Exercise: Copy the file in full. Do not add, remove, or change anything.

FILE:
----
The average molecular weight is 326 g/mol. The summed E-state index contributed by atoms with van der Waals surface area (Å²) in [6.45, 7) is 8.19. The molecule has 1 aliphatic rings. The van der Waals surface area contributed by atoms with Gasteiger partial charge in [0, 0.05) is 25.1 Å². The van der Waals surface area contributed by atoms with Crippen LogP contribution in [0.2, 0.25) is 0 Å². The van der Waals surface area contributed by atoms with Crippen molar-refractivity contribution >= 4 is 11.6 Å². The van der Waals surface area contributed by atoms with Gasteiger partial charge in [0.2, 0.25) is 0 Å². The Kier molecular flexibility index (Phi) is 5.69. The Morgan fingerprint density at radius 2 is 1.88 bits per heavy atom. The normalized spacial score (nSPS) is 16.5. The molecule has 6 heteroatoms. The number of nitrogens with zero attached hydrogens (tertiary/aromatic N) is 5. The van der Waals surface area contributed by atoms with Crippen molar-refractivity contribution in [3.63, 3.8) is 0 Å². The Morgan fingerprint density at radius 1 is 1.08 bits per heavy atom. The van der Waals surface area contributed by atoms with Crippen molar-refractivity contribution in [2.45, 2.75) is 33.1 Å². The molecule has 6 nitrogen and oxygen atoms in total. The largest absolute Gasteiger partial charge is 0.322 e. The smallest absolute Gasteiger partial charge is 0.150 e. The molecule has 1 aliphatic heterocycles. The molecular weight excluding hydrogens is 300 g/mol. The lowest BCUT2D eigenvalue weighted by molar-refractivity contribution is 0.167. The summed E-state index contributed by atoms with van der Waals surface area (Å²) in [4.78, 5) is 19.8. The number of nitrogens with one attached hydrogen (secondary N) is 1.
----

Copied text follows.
The average molecular weight is 326 g/mol. The summed E-state index contributed by atoms with van der Waals surface area (Å²) in [6.45, 7) is 8.19. The molecule has 1 aliphatic rings. The van der Waals surface area contributed by atoms with Gasteiger partial charge in [0, 0.05) is 25.1 Å². The van der Waals surface area contributed by atoms with Crippen LogP contribution in [0.2, 0.25) is 0 Å². The van der Waals surface area contributed by atoms with Crippen molar-refractivity contribution >= 4 is 11.6 Å². The van der Waals surface area contributed by atoms with Gasteiger partial charge in [0.2, 0.25) is 0 Å². The Kier molecular flexibility index (Phi) is 5.69. The Morgan fingerprint density at radius 2 is 1.88 bits per heavy atom. The normalized spacial score (nSPS) is 16.5. The molecule has 6 heteroatoms. The number of nitrogens with zero attached hydrogens (tertiary/aromatic N) is 5. The van der Waals surface area contributed by atoms with Crippen molar-refractivity contribution in [3.63, 3.8) is 0 Å². The Morgan fingerprint density at radius 1 is 1.08 bits per heavy atom. The van der Waals surface area contributed by atoms with Crippen molar-refractivity contribution in [2.45, 2.75) is 33.1 Å². The molecule has 6 nitrogen and oxygen atoms in total. The largest absolute Gasteiger partial charge is 0.322 e. The smallest absolute Gasteiger partial charge is 0.150 e. The molecule has 1 aliphatic heterocycles. The molecular weight excluding hydrogens is 300 g/mol. The lowest BCUT2D eigenvalue weighted by molar-refractivity contribution is 0.167. The summed E-state index contributed by atoms with van der Waals surface area (Å²) in [4.78, 5) is 19.8. The number of nitrogens with one attached hydrogen (secondary N) is 1.